Over seas, our mistris fountaines,
Over steepe towres and turretts
We fly by night, 'mongst troopes of spirritts.
No ring of bells to our eares sounds,
No howles of wolves, no yelpes of hounds;
No, not the royse of water's-breache,

Or cannon's throat, our height can reache." “The Witch” is supposed to have been written about 1613, but it was not printed before 1778. D'Avenant's alteration of “Macbeth was printed a century earlier. From this circumstance, as well as from the differences observable in passages common to both, it may be inferred that the latter did not copy those passages from Middleton, but that each derived them from the same original. The following is D'Avenant's version of the preceding song :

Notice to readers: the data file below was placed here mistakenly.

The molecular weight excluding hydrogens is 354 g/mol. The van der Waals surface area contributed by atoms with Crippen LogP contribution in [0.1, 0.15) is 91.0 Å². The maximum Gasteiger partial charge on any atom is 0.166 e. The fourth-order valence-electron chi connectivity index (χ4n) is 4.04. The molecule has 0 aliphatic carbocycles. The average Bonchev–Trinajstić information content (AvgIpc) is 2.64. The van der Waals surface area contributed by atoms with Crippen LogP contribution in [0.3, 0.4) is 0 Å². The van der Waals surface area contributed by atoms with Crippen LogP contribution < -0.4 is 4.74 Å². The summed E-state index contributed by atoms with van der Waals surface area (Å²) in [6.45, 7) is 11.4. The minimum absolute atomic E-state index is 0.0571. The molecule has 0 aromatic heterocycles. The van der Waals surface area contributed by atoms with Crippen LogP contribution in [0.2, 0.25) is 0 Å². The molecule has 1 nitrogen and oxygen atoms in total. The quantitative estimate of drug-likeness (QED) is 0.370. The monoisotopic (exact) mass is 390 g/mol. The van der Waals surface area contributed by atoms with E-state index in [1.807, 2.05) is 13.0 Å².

“Come away Heccate, Heccate ! Oh come away :

Hec. I come, I come, with all the speed I may."
“ Now I go, and now I flye

Malking my sweet Spirit and I.
O what a dainty pleasure's this,
To sail i' th' Air
While the Moon shines fair;
To Sing, to Toy, to Dance and Kiss,
Over Woods, high Rocks and Mountains;
Over Hills, and misty Fountains ;
Over Steeples, Towers, and Turrets :
We fye by night 'mongst troops of Spirits.
No Ríng of Bells to our Ears sounds,
No howles of Wolves, nor Yelps of Hounds;
No, nor the noise of Waters breach,
Nor Cannons Throats, our Height can reach."


(1) SCENE I.-- Thrice the brinded cat hath mew'd.) “Dr. Warburton has adduced classical authority for the connexion between Hecate and this animal, with a view to trace the reason why it was the agent and favourite of modern witches. It may be added, that among the Egyptians the cat was sacred to Isis or the Moon,-their Hécate or Diana, and accordingly worshipped with great honour. Many cat-idols are still prescrved in the cabinets of the curious, and the sistrum or rattle used by the priests of Isis is generally ornamented with a figure of a cat with a crescent on its head.”DOUCE.